British rock star Chris Martin leapt onto the Washington stage, driving screaming fans wild as he belted out one crowd-pleasing hit after another.

As dazzling lights and glitter burst around the charismatic Coldplay frontman, captivated fans could have been forgiven for missing the "Make Trade Fair" logo inscribed on the singer's piano at the concert.

But if the hundreds of signatures collected by Oxfam volunteers during the Washington show this month were any measure, the message was not lost.

While using celebrities to front charitable campaigns is not new — the 1985 "Live Aid" concerts for Ethiopian famine victims made it cool to care — putting famous faces to work on dry-as-dust trade issues is a fresh idea.

Movie stars Brad Pitt and Heath Ledger are among those who have expressed an interest in trade and the developing world.

And with global trade talks going down to the wire before a year-end deadline for a deal, the big names may multiply.

"Having Chris Martin and Coldplay be frontmen for 'Make Trade Fair' has elevated the trade debate (and) piqued people's interest. Politicians realize the world is watching," said Oxfam spokeswoman Lyndsay Cruz.

The current Doha round of trade talks between nearly 150 member countries of the World Trade Organization has limped along for 4 1/2 years.

So far, little progress has been made on a pact to lift millions out of poverty and boost the world economy by slashing subsidies and tariffs that hobble international trade.

But now there is new urgency: in mid-2007, President Bush is due to lose his power to approve trade deals with minimal congressional involvement, which would make any eventual deal agreed after then harder to ratify.

So the world's trade ministers are hastily scheduling extra meetings and urging their peers to take action. Meanwhile, development agencies are pressing celebrities into service.

In the past month, lobbyists in Washington have been abuzz with talk that Irish rocker Bono — fresh from a successful campaign to urge world leaders to cut developing world debt — would take on the WTO, adding his voice to numerous agencies pushing rich nations to make more concessions and cut a deal.

Jamie Drummond, executive director for Bono's lobby organization DATA — Debt, AIDS, Trade, Africa — said the group was planning a "lot of stuff," but gave no details.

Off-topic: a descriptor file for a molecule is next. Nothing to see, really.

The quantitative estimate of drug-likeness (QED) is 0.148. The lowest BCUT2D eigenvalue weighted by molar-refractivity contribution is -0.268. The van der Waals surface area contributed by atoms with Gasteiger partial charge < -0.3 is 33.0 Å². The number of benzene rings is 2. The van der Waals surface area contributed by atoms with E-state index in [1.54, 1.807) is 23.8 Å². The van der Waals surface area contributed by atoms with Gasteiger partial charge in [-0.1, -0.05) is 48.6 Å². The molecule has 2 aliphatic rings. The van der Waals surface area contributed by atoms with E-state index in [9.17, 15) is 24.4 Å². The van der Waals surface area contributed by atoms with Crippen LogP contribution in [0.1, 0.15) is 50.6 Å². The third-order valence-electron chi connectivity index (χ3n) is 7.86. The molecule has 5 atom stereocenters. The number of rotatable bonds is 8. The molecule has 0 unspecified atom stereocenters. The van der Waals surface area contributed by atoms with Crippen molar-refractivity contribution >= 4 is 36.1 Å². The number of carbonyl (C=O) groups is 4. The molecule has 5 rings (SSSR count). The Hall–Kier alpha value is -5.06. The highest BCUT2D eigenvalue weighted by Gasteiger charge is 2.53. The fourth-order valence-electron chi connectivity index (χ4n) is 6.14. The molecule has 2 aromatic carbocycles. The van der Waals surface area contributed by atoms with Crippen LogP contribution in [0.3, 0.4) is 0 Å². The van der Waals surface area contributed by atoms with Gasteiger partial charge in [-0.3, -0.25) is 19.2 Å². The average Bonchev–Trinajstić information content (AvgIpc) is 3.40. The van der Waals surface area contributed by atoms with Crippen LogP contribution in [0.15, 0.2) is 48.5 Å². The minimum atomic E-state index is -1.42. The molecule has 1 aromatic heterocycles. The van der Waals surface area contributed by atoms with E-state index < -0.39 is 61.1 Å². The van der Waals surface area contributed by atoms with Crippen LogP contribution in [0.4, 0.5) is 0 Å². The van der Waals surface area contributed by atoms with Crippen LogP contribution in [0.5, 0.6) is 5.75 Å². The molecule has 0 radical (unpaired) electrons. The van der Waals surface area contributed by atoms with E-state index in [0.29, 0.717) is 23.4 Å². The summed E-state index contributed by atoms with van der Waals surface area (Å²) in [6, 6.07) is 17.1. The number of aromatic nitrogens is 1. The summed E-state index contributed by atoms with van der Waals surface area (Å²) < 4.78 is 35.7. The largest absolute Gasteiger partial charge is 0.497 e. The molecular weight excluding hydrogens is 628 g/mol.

"Sometimes it's when you get celebrities to get engaged in the details of what is normally considered boring ... and the public get engaged — and you can actually make change happen," Drummond said.

"When even a celebrity can get some arcane part of trade policy legislation, then the congressmen and the Brussels-based bureaucrats had better get it too," he added, referring to the European Union headquarters.

But not everyone is convinced that bringing famous faces into the debate is the best way to get fast results for the world's poorest countries.

Exploiting Fame?

The WTO deal being discussed is a complex tangle of formulas and trade-offs, with countries at different stages of development bringing their own domestic pressures to the mix. Reducing it to a catchy sound-bite that an actor or singer can trot out does the process an injustice, some say.

"These stars are extremely well intentioned and think charities must have exactly the right attitudes — but the charities are exploiting them," said Jagdish Bhagwati, professor of economics and law at Colombia University and senior fellow at the Council on Foreign Relations.

Bhagwati also accused some aid groups of over-simplifying the trade debate and singled out Oxfam, which he said was wrong to ask rich nations to liberalize while insisting developing countries should not have to.

"When they say that subsidies should be removed, they do not distinguish between those which don't distort trade (and those which do). So they are muddying up the debate," he added.

Nonetheless, marketing experts say that in today's celebrity-obsessed world, endorsement of a simple message by someone who appears regularly in People magazine is vital. And the message need just be enough to start the public thinking.

"You have to distill and reduce your message to the point that it becomes a good headline. On the basis of that good headline, you hope that people will be intrigued to dig further," said John Barker, president of New York advertising firm DZP Marketing Communications.

"Without a famous face to front their cause, these organizations lack media attention, glamour and, with the more everyday contributor, credibility."